[00:55:56] Yegor: Well I will subscribe now and see how it goes, because I’m always interested in those tips and that’s really interesting. In the area of project management, I think it’s never enough, every time you get something new.

[00:56:08] Mike: Those tips are exclusively for project managers. I have a second website which actually gets a lot more attention at the moment.

[00:56:19] Yegor: Which one?

[00:56:20] Mike: It’s called Online PM Courses dot com. And that’s a website. You can sign up there and get my project management tips each week and that’s more of a kind of a single thought around project management. I know there are on the tipsheet, so on my client site there are occasional things that aren’t working as they should, because I don’t give it as much time as it needs to maintain it. But I’ll make sure that the tipsheet sign up works properly. By the time this goes on.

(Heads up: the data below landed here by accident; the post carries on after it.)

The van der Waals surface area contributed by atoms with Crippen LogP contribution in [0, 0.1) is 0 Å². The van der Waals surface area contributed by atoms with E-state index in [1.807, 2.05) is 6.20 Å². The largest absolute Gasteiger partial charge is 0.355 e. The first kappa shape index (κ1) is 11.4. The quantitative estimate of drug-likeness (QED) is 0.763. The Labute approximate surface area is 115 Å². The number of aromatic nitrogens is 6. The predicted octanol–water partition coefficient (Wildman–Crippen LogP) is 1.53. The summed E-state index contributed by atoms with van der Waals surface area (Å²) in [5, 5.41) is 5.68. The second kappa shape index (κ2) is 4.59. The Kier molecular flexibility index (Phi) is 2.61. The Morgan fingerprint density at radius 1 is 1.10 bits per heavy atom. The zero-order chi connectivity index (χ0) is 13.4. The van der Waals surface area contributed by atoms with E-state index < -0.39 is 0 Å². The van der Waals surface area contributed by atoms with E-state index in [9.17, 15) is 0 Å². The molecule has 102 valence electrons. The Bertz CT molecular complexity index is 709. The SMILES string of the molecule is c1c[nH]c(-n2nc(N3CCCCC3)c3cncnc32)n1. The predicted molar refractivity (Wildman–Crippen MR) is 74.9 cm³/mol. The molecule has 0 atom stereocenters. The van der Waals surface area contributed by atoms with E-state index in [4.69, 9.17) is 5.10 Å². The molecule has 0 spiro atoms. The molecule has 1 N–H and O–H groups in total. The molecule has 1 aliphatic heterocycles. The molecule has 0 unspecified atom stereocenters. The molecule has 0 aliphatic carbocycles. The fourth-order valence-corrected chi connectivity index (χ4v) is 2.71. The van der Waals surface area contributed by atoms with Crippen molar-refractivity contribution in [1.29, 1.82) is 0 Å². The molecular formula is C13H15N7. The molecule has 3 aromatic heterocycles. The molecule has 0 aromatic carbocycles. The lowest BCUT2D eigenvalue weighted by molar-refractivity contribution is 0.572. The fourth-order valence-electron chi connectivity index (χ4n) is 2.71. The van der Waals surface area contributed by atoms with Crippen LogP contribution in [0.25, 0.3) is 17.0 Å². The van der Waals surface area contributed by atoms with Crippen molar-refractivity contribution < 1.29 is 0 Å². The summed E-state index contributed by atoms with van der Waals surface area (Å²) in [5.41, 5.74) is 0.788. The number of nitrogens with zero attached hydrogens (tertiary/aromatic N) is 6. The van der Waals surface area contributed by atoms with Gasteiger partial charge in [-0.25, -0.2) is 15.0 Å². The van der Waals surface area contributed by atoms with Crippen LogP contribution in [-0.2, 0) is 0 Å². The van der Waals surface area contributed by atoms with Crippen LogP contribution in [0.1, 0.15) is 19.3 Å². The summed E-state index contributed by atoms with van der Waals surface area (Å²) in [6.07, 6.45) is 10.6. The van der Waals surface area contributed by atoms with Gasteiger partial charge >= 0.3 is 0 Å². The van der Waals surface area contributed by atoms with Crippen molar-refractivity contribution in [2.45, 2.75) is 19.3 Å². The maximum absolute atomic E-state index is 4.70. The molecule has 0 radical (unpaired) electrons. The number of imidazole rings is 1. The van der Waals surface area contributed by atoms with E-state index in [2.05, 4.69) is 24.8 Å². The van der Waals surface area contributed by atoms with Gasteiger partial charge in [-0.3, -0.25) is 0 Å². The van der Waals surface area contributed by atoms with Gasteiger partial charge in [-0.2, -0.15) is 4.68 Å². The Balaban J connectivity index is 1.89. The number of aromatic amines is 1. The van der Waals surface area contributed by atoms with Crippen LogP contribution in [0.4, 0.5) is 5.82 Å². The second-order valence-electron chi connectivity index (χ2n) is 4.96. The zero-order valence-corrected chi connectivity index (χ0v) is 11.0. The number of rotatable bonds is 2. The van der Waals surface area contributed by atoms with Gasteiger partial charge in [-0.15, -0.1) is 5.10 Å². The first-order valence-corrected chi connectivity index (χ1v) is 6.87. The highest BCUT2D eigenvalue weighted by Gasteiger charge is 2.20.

[00:57:06] Yegor: Sounds cool. All right, I’ll subscribe. I actually subscribed already, I think. Well I’m going to finish filling out the forms, so I’ll be your subscriber. That’s for sure.

[00:57:16] Mike: Right.

[00:57:16] Yegor: And I followed you on Twitter already so I’m going to put all this information on the footnotes after the podcast, so all listeners will be able to become your followers. So I have to thank you very much because we’re running out of time. And there was a really interesting conversation. The SCOPE idea - amazing. I’m just going to use it from now on till…I don’t know how long. Thanks for inventing it.

[00:57:41] Mike: Great. Really enjoyed speaking with you.

[00:57:43] Yegor: Absolutely. Maybe we’ll have with you another time, sometime later.

[00:57:48] Mike: Great! I’ll keep your line. And we’ll stay in touch.

[00:57:55] Yegor: Absolutely. Mike thank you very much. Bye bye.

[00:57:57] Mike: Thank you.